There will be a day in June, hopefully a gloriously sunny one, when the streets of Worthing are full of Gangsta Grannies, Demon Dentists, Bad Dads and even the occasional Mr Stink.
Such is a summer in Worthing these days that most people won’t even be terribly surprised.
Last year, the Children’s Parade brought us Harry Potter; this year it’s the books of David Walliams. “It’s going to be a really good year,” says organiser Caroline Woodward. “There are so many ideas. There’ll be costumes and giant sculptures. We’re just sparking young people’s imaginations.”
The Children’s Parade has been going for 12 years and it gets bigger every time. “We’ve got 20 schools signed up already,” says Caroline, “including a few that are involved for the very first time. It’s exciting to be spreading our creativity around and giving more young people access to art provision in school.”
The preparations are already underway. Teachers from all the participating schools met recently at St Andrew’s – the school where Caroline teaches – for a masterclass in all things Walliams. Design elements for the giant sculptures were discussed with the contributing artists, enabling the teachers to go back to their schools armed with the skills to develop the ideas with their students. The young people, teachers and volunteers will then have about six weeks to create their outfits and structures in extra-curricular sessions before the big day on Saturday 15 June.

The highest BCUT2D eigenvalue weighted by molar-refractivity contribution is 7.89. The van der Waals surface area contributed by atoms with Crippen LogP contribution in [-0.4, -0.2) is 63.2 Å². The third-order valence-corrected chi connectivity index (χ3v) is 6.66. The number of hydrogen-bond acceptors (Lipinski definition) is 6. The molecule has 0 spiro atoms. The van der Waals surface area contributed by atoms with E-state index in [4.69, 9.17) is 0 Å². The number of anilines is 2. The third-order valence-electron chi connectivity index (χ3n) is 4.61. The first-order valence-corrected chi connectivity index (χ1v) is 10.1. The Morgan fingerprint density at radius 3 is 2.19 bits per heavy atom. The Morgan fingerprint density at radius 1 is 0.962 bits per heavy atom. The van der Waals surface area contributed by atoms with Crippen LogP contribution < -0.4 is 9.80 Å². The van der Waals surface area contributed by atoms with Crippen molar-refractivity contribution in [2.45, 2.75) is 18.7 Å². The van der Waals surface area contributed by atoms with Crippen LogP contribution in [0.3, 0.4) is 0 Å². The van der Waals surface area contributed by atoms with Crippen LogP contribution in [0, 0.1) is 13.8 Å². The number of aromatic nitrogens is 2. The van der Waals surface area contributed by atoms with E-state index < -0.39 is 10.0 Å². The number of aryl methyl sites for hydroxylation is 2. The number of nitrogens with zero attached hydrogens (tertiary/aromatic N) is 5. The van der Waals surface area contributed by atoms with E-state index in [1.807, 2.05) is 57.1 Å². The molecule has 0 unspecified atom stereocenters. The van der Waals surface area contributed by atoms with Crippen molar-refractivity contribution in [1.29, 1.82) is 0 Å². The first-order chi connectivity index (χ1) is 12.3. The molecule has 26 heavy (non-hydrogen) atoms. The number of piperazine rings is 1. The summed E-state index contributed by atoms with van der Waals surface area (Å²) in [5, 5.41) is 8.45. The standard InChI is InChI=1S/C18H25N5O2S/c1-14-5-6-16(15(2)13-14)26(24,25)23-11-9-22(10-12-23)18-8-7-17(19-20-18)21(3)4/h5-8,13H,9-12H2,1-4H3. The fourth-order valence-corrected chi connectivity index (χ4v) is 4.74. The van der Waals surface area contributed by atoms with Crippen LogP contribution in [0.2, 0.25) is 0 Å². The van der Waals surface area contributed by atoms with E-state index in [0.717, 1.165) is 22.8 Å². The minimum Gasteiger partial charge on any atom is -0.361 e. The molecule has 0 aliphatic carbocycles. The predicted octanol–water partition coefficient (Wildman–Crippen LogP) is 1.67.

If all those young people can get anywhere near matching Caroline’s enthusiasm, it should be something worth seeing. “I’ve been teaching art for 20 years now and I’m really passionate about it. And I’m passionate about reading as well, so if we can find ways of inspiring young people towards a love of stories through a love of artwork then we must surely be onto a winner.”
“I think everyone is creative and I get saddened by the narrowing curriculum. I know maths and English are really important, but so are play and discovery and producing art. In life, nothing is ever pigeon-holed the way it is in schools. In the real world, we all work together, so it’s really nice to get that over-arching view that I don’t think you get on a daily basis working in schools.”
“This type of work is really important. We get a group of young people together and watch them bounce ideas off each other, getting more and more excited about the work they are doing. Transferable skills, problem solving, health and wellbeing and developing people’s confidence; all of that is embodied in the Children’s Parade. You can’t bottle that. I really don’t think it can be replaced by anything else.”
By Karl Allison